Klein believes that Tlaltecuhtli’s hair is made of what is called malinalli, which is twisted in its natural state, from the Náhuatl root malina, to twist. Klein has suggested that Mesoamericans believed that the underworld was formed from a mass of knotted, chaotic, and tangled fibers.

Klien said, “the belief that the underworld is composed of a wad of entangled strands may help explain the association of tangled hair and cords with priests… engaged in rituals of death and/or fertility.’

The twisted fibers were also representative of the visible world or the earth’s surface, however, these fibers were more ordered and intelligently braided which Klein claims “provided the chief support for the ancient weaver’s backstrap loom, and thus marked the implicit center of the woven cosmos.”

This statement brings me to the Aztec custom of using twisted grass called malinalli, cords, and vines to literally bound together all their city’s structures such as the roofs of the houses as if they were magically weaving all their people into one communist superpower. I would assume this grass was dead and decaying teaming with fungi but minus the organisms of the blood of their dead foes which I speculate would create a more synergistic and symbiotic effect amongst the Aztec population.

THE DEVIL WEARS A SKIRT

Another interesting deity in the Aztec pantheon is Tzitzimitl along with his companions, the Tzitzimime.

Klien says that anonymous Spanish commentary to the Codex Magliabechiano image identifies the figure on folio 76 as a Zizimitl [Tzitzimitl], one of a group of supernaturals collectively known to the Aztec inhabitants of Central Mexico as the Tzitzimime. In the decades following the 1521 Spanish conquest of Mexico, the Tzitzimime were almost always described as “fearsome creatures of darkness” who might descend to earth at certain critical moments to “eat people.”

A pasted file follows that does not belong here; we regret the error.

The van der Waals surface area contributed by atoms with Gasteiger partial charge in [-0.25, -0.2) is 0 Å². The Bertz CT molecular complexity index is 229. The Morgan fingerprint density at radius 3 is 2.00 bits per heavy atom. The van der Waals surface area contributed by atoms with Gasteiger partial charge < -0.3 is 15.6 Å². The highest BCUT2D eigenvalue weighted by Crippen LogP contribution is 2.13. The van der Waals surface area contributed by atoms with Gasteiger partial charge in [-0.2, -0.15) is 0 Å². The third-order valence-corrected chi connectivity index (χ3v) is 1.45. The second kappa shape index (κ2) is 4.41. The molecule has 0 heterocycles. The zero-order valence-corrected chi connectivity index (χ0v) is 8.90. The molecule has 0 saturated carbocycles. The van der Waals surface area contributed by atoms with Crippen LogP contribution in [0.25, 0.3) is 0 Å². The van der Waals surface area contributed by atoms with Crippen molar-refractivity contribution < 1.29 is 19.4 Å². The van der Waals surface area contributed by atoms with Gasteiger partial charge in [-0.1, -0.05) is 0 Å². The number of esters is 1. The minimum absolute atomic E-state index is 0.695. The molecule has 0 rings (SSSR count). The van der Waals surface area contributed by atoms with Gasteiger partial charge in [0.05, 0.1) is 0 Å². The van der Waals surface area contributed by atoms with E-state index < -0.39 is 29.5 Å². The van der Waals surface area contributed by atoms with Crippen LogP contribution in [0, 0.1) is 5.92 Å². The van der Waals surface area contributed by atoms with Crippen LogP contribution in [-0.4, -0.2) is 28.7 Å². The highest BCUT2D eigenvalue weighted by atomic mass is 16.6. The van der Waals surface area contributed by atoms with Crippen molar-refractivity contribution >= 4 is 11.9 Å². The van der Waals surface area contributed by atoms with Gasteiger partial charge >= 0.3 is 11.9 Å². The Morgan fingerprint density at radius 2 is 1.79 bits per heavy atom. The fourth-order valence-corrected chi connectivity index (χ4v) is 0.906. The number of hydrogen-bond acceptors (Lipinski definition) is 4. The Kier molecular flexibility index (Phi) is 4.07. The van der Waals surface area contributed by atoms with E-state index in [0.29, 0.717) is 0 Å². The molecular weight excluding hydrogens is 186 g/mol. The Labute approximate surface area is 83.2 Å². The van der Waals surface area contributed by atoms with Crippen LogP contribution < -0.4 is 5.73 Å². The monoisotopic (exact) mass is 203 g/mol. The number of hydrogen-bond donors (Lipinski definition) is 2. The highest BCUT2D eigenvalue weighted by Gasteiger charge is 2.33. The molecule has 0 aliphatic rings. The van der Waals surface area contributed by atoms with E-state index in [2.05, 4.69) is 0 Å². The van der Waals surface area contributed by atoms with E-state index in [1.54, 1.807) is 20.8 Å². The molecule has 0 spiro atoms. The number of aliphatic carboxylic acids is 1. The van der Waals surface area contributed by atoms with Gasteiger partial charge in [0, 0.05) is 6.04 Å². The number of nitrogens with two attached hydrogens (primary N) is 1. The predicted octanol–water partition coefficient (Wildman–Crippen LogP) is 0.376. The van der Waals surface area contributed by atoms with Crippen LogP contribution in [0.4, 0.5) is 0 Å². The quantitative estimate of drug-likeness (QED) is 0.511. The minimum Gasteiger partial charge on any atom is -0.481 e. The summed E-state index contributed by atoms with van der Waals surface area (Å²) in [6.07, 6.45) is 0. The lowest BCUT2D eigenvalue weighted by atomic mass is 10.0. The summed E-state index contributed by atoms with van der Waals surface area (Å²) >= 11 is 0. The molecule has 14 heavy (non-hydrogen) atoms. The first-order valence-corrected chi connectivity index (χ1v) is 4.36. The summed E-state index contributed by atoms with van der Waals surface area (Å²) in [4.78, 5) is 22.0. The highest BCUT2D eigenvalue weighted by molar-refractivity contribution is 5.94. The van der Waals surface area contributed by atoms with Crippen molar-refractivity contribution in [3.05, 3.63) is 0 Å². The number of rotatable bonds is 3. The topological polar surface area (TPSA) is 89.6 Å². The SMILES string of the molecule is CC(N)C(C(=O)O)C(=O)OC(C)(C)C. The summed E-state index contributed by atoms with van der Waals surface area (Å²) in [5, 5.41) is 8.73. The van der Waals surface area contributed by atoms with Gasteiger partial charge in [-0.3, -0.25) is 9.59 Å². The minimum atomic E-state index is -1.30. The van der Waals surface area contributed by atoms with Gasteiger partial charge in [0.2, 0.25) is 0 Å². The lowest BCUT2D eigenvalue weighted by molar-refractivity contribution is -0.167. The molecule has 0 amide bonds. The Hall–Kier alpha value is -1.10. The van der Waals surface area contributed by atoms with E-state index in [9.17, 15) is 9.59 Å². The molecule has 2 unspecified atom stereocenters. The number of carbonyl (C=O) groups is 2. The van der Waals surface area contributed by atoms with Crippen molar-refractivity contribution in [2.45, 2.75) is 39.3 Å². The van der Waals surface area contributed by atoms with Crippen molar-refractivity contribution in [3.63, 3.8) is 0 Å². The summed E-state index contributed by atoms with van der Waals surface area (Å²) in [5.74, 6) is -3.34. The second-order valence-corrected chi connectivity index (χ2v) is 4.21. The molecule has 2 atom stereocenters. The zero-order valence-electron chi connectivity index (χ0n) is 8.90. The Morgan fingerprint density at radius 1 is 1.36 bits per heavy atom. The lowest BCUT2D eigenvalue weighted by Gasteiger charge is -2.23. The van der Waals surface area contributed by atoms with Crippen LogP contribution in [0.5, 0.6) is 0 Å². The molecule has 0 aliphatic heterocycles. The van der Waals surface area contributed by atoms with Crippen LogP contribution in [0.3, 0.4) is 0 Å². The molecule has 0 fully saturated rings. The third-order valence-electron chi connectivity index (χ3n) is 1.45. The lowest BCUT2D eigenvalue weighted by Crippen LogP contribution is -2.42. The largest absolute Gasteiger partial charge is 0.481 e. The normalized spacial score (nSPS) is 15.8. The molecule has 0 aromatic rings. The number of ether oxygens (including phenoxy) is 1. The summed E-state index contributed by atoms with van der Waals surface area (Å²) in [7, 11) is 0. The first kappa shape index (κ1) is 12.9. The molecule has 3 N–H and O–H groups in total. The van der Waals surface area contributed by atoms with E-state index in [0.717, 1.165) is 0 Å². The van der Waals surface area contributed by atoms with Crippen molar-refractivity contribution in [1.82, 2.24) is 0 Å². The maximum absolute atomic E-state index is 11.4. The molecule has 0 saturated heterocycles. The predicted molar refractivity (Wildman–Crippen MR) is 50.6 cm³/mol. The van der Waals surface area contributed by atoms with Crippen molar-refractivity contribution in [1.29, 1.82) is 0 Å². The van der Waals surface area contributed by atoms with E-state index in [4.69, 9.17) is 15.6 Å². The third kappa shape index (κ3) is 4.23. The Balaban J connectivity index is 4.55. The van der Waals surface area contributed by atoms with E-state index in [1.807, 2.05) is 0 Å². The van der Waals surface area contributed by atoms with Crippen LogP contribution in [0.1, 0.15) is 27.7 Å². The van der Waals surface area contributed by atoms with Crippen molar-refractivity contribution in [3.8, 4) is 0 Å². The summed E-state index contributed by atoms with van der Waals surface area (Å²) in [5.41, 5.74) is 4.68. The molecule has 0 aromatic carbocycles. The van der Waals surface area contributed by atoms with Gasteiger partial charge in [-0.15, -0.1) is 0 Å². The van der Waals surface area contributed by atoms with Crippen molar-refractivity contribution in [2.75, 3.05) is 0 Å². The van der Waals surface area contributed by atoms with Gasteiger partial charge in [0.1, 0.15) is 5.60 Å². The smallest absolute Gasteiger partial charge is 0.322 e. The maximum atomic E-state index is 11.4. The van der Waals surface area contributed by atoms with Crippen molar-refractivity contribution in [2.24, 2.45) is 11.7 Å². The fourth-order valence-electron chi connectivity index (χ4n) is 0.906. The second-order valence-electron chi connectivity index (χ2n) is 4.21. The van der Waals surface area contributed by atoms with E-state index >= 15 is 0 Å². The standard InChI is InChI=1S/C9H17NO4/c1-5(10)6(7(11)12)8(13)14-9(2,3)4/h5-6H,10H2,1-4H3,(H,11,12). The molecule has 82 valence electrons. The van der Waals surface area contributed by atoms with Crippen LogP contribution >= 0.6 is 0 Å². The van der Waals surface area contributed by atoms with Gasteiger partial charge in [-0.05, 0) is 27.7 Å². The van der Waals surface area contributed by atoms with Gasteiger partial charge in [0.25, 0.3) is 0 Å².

Klein notes that Spanish missionaries who documented their religion equated Tzitzimime with the Devil and even with women who have no flesh and eat people. She noted that Sahagún, in a 1540s sermon delivered to his flock of converts, refers to Satan as “the Tzitzimitl.” (Louise Burkhart 1989)

In the rites and rituals of Tlaltecuhtli, her body was transformed into the geographical features, the Mexica attributed strange sounds from the earth as either the screams of Tlaltecuhtli in her dismembered agony, or her calls for human blood to feed her. As a source of life, it was thought necessary to appease Tlaltecuhtli with blood sacrifices, especially human hearts. The Aztecs believed that Tlatlecuhtli’s insatiable appetite had to be satisfied or the goddess would cease her nourishment of the earth and crops would fail